With mayor highlighted at Democratic National Convention, Long Beach sees a chance to raise its profile

When Long Beach Mayor Robert Garcia takes the virtual stage as one of 17 people to give Tuesday night’s keynote address at the Democratic National Convention, he’ll be representing California as the state’s only keynote speaker.

He’ll also represent Long Beach as a city in transition and he’ll represent the LGBTQ community as a openly gay man. He’ll represent the Latino community as an immigrant from Peru.

It’s an exciting time for the 42-year-old rising star in the Democratic party. But it’s also a time of enormous pressure.

The mayor faces a city still reeling from the coronavirus pandemic and the civil unrest from the nation’s police brutality protests. And in the past three weeks, he lost both his mother Gaby O’Donnell, 61, and his stepfather Greg O’Donnell, 58, to complications from COVID-19.

This week, he was planing his DNC speech while also planning for his stepfather’s funeral on Saturday.

“I do have mixed emotions,” Garcia said in an interview Tuesday. “I lost my mom and my stepdad, but I know that they would be proud and they will be watching in their own way. I understand how important it is to have this opportunity for representation.”

The DNC kicked off Monday as a virtual event from Milwaukee and will culminate with Joe Biden accepting the presidential nomination and delivering his speech on Thursday. Sen. Kamala Harris, whom the mayor originally endorsed for president, has been named as Biden’s running mate.

On Tuesday, the keynote speech will be untraditional, with 17 separate speakers from around the country—including Garcia—woven together into one address. Garcia said his portion will be some time after 6 p.m. PST to a theme of “Leadership Matters.”

While Garcia wasn’t allowed to give specifics on his speech beforehand, he said he plans to focus on the future of the country and the Democratic Party. Biden and Harris, he said, represent a bridge to that future.

“To me it’s beyond politics; it’s about character and integrity, and I’ll do anything I can to help advance that in November,” he said.

Garcia said he learned a great deal about character and integrity from his mother Gaby, who told him to “keep moving forward,” even from her hospital bed as she was fighting COVID-19.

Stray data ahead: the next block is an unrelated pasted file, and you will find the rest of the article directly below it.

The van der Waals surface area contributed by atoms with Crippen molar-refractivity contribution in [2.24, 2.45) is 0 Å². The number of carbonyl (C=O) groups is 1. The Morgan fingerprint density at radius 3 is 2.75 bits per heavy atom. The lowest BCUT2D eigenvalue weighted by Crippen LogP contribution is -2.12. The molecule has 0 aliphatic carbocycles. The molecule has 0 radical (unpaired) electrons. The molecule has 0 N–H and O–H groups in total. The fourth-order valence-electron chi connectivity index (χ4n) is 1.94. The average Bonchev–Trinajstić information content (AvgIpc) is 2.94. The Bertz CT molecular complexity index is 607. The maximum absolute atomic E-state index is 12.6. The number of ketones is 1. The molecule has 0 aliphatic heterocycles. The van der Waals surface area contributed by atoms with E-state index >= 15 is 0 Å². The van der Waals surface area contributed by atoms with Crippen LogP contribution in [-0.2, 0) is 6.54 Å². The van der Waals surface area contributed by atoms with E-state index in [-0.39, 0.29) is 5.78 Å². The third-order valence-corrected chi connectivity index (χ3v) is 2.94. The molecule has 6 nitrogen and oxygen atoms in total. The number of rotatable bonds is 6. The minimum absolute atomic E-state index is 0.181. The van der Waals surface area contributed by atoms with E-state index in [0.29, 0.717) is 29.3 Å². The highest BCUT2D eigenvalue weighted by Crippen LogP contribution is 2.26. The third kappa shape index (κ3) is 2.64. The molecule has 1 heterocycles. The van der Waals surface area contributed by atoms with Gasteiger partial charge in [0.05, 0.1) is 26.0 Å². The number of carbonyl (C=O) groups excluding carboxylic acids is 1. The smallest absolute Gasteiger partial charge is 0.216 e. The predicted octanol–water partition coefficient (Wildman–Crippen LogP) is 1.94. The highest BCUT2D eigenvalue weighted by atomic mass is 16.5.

“She wanted to make sure that I stayed focused on the job in front of me,” he said.

Garcia, who is in his second four-year term as mayor, said he’s working to stay focused in these stressful times.

“It’s definitely the least amount of sleep I’ve gotten, but you’ve gotta keep moving forward,” he said. “We’ve got a city to run, and we’ve gotta work to make sure we win the election.”

While Long Beach’s mayor is in the spotlight, it’s also a chance for the city to shine. In November, Long Beach was on display when, for the first time, it hosted the California Democratic convention.

Former mayor Bob Foster, who served from 2006 to 2014, said Garcia’s speech is another chance to showcase the city.

“When I was mayor, one of the things we always had to fight against, in terms of getting businesses and people and even conventions, was the fact that Long Beach was always portrayed as a Navy town and an industrial city,” Foster said. “People didn’t understand what Long Beach really is. And tonight will give Garcia a chance to increase the visibility of how beautiful and how vibrant a city Long Beach really is.”

Long Beach school board member Megan Kerr, who is serving as a delegate this year, said the city would benefit from seeing Harris as the country’s vice president. She said Harris has visited Long Beach many times and has a special connection with the city.

“Long Beach has a lot to offer and we can be a model of a very diverse city that tries hard to do things well,” Kerr said. “Kamala sees us and she considers us.”

Another local delegate, Cesar Armendariz, a Long Beach resident and Downey High School teacher, said he’s glad the city’s Latino mayor is highlighted this year as he feels the DNC needs more representation from the Latino community. Armendariz hopes Garcia can shine a light on the need for diversity and support for education.

“Whatever attention we can bring to Long Beach and our needs would be great,” he said.

Councilman Rex Richardson, who’s also serving as a delegate, said Long Beach, with its diversity, represents the changing face of the American electorate. The mayor has worked hard in the political arena over the years to advocate for his city, he added.

“He’s taken Long Beach and put it in a national spotlight,” Richardson said. “This is a big moment for him.”

Staff writer Tim Grobaty contributed to this report. 

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Kelly Puente is an award-winning general assignment and special projects reporter at the Long Beach Post. She has worked as a journalist in Long Beach since 2006, covering everything from education and crime to courts and breaking news. Kelly previously worked at the Long Beach Press-Telegram and the Orange County Register before joining the Post in 2018. She is currently pursuing a master’s degree in public policy and administration at Cal State Long Beach. Reach her at [email protected].
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